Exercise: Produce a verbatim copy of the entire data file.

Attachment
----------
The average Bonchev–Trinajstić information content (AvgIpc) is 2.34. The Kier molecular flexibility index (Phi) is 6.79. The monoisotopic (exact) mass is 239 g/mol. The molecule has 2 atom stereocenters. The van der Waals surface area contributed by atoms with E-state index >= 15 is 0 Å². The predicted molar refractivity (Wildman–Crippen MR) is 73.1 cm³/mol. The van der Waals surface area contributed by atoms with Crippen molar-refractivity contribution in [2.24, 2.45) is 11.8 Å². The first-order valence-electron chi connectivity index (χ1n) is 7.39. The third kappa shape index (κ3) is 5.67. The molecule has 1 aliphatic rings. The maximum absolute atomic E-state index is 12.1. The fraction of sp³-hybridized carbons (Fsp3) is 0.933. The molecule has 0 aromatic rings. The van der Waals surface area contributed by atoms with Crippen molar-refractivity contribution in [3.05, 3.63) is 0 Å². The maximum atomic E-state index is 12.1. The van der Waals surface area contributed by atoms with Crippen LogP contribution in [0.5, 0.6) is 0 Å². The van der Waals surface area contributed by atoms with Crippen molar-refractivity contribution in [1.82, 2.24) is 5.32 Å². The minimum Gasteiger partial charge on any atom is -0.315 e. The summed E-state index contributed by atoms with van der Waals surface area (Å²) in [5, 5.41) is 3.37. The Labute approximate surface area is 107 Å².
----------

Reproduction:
The average Bonchev–Trinajstić information content (AvgIpc) is 2.34. The Kier molecular flexibility index (Phi) is 6.79. The monoisotopic (exact) mass is 239 g/mol. The molecule has 2 atom stereocenters. The van der Waals surface area contributed by atoms with E-state index >= 15 is 0 Å². The predicted molar refractivity (Wildman–Crippen MR) is 73.1 cm³/mol. The van der Waals surface area contributed by atoms with Crippen molar-refractivity contribution in [2.24, 2.45) is 11.8 Å². The first-order valence-electron chi connectivity index (χ1n) is 7.39. The third kappa shape index (κ3) is 5.67. The molecule has 1 aliphatic rings. The maximum absolute atomic E-state index is 12.1. The fraction of sp³-hybridized carbons (Fsp3) is 0.933. The molecule has 0 aromatic rings. The van der Waals surface area contributed by atoms with Crippen molar-refractivity contribution in [3.05, 3.63) is 0 Å². The maximum atomic E-state index is 12.1. The van der Waals surface area contributed by atoms with Crippen LogP contribution in [0.5, 0.6) is 0 Å². The van der Waals surface area contributed by atoms with Crippen molar-refractivity contribution in [1.82, 2.24) is 5.32 Å². The minimum Gasteiger partial charge on any atom is -0.315 e. The summed E-state index contributed by atoms with van der Waals surface area (Å²) in [5, 5.41) is 3.37. The Labute approximate surface area is 107 Å².